Those pockets of racism are undeniable, and they continue to flourish in both so-called "blue" and "red" states. And the Clintons have courted all of them, from Boston to West Virginia.
While Hillary Clinton has undoubtedly been subjected to virulent sexism as she seeks to become president, the Obama campaign has played no role in contributing to it. In contrast, the Clintons must bear tremendous responsibility for embracing society's most backward elements in their cold-blooded quest to move back into the White House.
IN A rare report on the uglier encounters faced by Obama campaigners, the Washington Post described on May 13:
For all the hope and excitement Obama's candidacy is generating, some of his field workers, phone-bank volunteers and campaign surrogates are encountering a raw racism and hostility that have gone largely unnoticed--and unreported--this election season. Doors have been slammed in their faces. They've been called racially derogatory names (including the white volunteers). And they've endured malicious rants and ugly stereotyping from people who can't fathom that the senator from Illinois could become the first African American president.
Tunkhannock Borough, Ind., Mayor Norm Ball wrote a letter to a local newspaper explaining his opposition to Obama with anti-Muslim racial stereotypes. "Barack Hussein Obama and all of his talk will do nothing for our country," he wrote. "There is so much that people don't know about his upbringing in the Muslim world. His stepfather was a radical Muslim, and the ranting of his minister against the white America, you can't convince me that some of that didn't rub off on him. No, I want a president that will salute our flag, and put their hand on the Bible when they take the oath of office."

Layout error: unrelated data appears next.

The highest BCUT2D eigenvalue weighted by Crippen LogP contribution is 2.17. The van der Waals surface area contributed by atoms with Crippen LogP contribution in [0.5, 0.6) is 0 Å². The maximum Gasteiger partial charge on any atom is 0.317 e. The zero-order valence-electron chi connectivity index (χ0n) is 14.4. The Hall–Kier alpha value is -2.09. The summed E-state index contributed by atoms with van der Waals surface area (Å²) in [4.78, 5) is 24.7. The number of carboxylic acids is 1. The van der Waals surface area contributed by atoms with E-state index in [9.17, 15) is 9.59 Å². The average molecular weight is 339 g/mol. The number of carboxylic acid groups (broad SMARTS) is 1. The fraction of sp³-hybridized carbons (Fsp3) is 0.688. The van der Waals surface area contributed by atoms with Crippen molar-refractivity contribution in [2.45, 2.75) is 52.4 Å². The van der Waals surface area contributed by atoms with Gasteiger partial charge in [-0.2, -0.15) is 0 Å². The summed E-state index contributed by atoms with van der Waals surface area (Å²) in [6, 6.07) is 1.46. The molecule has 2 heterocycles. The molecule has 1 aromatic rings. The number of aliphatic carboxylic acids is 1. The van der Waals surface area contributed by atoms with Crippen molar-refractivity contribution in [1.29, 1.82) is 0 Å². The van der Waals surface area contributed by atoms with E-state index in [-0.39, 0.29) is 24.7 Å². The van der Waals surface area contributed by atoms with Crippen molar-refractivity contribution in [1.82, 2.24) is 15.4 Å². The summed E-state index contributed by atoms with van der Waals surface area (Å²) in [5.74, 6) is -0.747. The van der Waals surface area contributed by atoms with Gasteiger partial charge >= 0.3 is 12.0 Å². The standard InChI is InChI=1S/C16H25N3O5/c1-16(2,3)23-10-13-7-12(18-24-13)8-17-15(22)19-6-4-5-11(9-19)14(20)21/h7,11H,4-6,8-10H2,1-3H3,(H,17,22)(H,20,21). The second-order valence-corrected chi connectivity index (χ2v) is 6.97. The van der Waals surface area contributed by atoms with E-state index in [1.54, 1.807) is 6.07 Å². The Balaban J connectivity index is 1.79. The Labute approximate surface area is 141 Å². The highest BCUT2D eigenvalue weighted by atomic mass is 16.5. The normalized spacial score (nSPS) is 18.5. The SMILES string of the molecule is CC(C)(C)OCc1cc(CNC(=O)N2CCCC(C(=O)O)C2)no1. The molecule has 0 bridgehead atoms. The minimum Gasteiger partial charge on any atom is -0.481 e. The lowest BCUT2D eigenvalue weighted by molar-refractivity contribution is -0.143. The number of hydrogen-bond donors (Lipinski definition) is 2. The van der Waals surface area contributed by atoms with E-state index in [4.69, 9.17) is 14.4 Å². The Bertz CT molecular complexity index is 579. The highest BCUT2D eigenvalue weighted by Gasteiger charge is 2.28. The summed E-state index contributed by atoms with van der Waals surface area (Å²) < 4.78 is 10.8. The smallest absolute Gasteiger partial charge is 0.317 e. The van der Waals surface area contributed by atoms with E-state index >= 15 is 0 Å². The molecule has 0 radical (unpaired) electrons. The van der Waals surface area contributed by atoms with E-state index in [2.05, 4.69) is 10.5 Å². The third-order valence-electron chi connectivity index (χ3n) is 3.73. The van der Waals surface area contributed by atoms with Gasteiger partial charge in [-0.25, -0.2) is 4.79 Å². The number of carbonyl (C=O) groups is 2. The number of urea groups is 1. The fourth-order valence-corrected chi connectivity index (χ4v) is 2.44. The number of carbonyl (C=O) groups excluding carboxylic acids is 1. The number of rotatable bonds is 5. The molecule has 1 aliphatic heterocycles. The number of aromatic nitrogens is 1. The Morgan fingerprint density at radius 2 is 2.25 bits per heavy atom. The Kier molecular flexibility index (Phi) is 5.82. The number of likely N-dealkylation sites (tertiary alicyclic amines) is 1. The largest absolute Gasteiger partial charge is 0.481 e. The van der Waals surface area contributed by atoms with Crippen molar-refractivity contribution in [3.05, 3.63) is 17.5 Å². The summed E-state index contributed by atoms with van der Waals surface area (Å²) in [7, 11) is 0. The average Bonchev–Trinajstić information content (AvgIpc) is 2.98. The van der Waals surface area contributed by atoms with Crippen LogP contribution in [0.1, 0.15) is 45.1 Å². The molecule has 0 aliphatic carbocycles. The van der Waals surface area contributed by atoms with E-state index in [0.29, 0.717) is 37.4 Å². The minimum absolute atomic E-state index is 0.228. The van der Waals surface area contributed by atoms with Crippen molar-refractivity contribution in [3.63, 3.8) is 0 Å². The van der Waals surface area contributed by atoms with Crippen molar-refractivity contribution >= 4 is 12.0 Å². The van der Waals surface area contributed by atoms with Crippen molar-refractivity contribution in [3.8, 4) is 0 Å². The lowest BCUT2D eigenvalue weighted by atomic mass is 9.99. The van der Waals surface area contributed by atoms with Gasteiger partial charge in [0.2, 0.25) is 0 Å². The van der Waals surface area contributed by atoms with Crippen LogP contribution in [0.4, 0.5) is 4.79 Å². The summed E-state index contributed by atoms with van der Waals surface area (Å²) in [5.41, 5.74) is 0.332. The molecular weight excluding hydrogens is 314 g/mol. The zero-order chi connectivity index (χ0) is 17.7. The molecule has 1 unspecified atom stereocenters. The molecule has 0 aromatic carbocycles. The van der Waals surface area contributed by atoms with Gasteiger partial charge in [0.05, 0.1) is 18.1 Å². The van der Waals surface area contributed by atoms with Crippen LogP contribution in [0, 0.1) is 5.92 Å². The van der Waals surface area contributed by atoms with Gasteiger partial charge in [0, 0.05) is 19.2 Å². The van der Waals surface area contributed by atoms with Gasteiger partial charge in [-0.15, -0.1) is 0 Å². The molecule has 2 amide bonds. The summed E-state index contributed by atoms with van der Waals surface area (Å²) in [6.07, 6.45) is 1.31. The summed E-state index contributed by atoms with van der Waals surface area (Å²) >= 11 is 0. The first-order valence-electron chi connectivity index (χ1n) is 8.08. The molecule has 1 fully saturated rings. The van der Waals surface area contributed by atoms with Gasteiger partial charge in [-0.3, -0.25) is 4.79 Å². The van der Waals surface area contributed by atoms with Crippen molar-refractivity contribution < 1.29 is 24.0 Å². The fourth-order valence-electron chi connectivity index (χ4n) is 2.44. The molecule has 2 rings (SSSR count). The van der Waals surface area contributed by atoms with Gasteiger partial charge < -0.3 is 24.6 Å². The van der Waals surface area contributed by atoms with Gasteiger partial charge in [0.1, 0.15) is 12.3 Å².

Obama supporters in Kokomo, Ind., (a historic bulwark for the KKK) have been chased by dogs and treated to a steady stream of racist invective. Obama's Vincennes office was vandalized on the eve of the Indiana primary, spray-painted with slogans such as "Hamas votes BHO" and "We don't cling to guns or religion--Goddamn Wright," as they proved otherwise.
Obama supporter Ray McCormick, who is white, arrived at the crime scene and took photos. "I thought, this is a big deal," he told the Washington Post. But when he notified the Obama campaign, he was told that the incident was not newsworthy.
All told, Obama's Indiana campaign offices received three bomb threats from disgruntled locals, but the campaign chose not to raise these as a campaign issue. Likewise, Obama's response to claims that he is a practicing Muslim has been reduced to repeated denial, rather than a defense of one of the world's largest religions, which is currently so disparaged in mainstream Western discourse. "Barack has never been a Muslim or practiced any other faith besides Christianity," states one of his fact sheets.
Obama is innocent of Ferraro's charge that he has played the "race card" during the primary season, but this is unfortunate. Obama's reluctance to forcefully challenge racism on the campaign trail has allowed the Clinton campaign to make the "Southern strategy" respectable once again, emboldening the racist white minority--in stark contrast to majority opinion in this changing political climate.
To be sure, there has been an anti-racist backlash against Clinton's white supremacist supporters. Even in Indiana, Clinton barely scored a victory, with an unimpressive 51 to 49 percent, while Obama attracted a strong percentage of white voters.
Now, as Clinton faces the inevitability of failure in her quest for the presidency, she is floating the possibility of being vice president on Obama's ticket. He should give her a middle finger, after surveying the wreckage the Clinton campaign has left behind.
U.S. politics are at a potential turning point, in which a nation founded upon slavery, with racism ingrained in its very foundation, could finally begin to correct its hideous past. This process is long overdue.
But realizing it requires a candidate willing to wage a frontal assault on the minority of white Americans from all social classes who still cling to racism--who the Clintons have consciously emboldened--while championing the civil rights of African Americans, Muslims, Latinos and Asians victimized by the system.